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UK Bankers More Stressed Than Ever
World Economy

UK Bankers More Stressed Than Ever

It might be time to feel sorry for Britain’s bankers. Apparently turning into social pariahs after the financial crisis has taken its toll on their mental health.
Demand for insurance to protect revenues against the cost of paying staff who are too stressed to work has surged, according to data from financial services group Willis Towers Watson, cited by Reuters.
“The problem has gone into a new stratosphere since the financial crisis.... Those who still have a job are vilified,” Jagdev Kenth, director of risk and regulatory strategy at Willis Towers Watson, told the news wire.
“Most haven’t had anything to do with the scandals. They’re working longer hours, doing two to three jobs, under greater pressure. Something has to give.”
Banking has changed somewhat since the Greed is Good heydays of the 1980s. Stricter regulation, a raft of penalties for manipulating markets and tougher capital controls, have led to substantial job cuts. The ten largest European banks have slashed around 130,000 jobs since June.
As a result, bankers are working longer and longer hours to meet their ever-increasing workloads.

 Feeling the Pinch
It’s not just tired traders, miffed middle-office workers and beleaguered back-office staff who are feeling the pinch; chief executives are stressed too.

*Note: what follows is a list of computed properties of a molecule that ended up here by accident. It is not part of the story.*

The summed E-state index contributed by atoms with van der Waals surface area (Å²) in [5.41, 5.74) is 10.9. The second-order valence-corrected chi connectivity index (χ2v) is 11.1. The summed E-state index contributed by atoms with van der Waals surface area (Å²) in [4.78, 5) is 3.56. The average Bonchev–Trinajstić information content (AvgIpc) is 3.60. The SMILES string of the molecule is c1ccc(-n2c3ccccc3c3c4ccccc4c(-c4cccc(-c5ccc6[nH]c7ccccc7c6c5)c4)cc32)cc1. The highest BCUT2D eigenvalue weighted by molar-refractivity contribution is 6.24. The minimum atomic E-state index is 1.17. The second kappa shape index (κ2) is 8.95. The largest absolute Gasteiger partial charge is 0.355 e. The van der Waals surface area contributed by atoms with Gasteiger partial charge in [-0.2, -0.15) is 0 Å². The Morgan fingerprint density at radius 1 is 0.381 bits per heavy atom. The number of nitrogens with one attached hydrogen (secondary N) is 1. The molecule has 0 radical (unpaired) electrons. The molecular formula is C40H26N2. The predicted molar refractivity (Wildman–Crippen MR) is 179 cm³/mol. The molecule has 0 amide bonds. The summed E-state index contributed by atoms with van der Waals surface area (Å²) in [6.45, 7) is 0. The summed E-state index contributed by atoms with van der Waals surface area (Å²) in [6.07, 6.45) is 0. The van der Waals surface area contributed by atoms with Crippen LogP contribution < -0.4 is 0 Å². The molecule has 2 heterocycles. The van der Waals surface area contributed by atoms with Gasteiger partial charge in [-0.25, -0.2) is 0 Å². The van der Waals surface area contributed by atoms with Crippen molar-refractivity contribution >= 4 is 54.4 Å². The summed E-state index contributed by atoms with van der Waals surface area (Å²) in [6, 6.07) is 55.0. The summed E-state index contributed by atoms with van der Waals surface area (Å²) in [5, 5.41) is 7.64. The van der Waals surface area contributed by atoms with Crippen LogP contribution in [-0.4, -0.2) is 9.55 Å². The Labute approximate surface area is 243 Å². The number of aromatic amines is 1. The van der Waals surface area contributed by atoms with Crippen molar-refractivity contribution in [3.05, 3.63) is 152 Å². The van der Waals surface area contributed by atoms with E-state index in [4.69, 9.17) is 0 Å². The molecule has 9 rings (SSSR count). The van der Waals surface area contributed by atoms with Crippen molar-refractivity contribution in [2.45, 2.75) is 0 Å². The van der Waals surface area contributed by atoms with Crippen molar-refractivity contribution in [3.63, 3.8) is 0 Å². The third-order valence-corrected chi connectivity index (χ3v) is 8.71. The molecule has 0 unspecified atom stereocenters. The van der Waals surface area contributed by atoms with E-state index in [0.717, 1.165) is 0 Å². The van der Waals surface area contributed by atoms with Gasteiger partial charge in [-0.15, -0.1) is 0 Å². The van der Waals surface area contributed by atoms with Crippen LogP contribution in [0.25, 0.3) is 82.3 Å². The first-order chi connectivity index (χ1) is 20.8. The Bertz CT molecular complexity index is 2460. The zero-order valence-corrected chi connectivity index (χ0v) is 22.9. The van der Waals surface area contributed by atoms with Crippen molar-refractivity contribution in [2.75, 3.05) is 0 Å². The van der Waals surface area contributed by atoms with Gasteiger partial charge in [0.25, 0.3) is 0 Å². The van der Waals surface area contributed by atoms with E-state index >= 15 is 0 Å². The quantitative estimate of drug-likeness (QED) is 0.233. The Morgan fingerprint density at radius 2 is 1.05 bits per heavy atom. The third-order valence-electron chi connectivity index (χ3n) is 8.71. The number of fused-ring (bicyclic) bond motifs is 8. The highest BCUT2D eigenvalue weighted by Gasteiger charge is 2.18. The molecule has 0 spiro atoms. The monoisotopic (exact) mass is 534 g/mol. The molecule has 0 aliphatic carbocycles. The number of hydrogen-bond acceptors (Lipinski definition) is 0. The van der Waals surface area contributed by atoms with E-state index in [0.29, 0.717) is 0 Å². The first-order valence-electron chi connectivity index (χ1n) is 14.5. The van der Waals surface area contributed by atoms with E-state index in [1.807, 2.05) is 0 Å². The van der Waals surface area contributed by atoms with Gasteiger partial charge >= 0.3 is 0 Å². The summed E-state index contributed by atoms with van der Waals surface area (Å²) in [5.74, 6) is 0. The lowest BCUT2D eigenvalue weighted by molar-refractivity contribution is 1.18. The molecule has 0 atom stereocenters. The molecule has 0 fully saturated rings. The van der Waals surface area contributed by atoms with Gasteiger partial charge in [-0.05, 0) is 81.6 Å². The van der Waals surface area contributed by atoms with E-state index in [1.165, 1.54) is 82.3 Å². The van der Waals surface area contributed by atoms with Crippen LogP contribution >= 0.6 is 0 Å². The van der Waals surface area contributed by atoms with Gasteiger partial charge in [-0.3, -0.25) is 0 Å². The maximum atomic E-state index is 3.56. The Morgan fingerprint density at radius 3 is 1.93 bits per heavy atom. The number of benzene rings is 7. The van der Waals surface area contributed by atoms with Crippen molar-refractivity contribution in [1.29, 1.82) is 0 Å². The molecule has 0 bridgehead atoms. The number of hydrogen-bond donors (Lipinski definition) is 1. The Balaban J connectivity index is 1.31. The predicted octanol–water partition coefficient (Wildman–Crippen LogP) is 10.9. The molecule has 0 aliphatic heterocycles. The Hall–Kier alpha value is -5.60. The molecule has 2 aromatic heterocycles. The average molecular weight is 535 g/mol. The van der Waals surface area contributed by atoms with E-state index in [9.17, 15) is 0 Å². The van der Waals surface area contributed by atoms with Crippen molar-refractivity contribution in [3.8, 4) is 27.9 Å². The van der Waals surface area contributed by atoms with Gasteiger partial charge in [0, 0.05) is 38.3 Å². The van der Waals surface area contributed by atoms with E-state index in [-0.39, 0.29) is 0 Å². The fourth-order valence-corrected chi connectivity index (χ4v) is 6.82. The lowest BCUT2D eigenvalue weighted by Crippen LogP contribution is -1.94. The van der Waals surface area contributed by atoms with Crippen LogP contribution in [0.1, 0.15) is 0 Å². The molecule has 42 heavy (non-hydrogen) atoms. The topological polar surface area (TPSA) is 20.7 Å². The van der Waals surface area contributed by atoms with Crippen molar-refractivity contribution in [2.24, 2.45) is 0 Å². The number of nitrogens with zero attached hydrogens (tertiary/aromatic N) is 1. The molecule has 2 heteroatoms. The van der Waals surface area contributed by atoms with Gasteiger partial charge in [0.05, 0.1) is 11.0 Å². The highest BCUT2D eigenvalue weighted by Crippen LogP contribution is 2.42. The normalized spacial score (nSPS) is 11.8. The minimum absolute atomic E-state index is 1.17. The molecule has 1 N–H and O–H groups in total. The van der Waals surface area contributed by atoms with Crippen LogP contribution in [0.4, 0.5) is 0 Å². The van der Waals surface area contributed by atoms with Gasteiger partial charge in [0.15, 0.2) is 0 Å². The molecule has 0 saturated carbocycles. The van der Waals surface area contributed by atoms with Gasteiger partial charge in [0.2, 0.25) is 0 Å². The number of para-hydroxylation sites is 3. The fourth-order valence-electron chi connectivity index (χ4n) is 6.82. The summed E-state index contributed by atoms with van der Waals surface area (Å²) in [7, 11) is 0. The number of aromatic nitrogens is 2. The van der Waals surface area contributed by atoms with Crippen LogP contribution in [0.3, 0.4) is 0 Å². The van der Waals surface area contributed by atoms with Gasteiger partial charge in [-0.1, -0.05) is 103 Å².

Lloyds boss Antonio Horta-Osorio took two months off back in 2011, which he attributed to sleep deprivation and exhaustion, while in 2013 Hector Sants was signed off from his role as head of compliance at Barclays due to stress and later resigned.
Almost three out of four bank workers said they were suffering from anxiety attacks, insomnia, headaches and depression, according to a survey by trade union Unite between September and December.
Most cited heavier workloads as the cause of the stress, with 72% considering quitting their jobs.
The City of London has the highest suicide mortality rates per 100,000 people than any other London borough, according to official statistics.
In 2013 stressed banker Nico Lambrechts, 46, who had recently moved from Merrill Lynch to Investec, jumped to his death.

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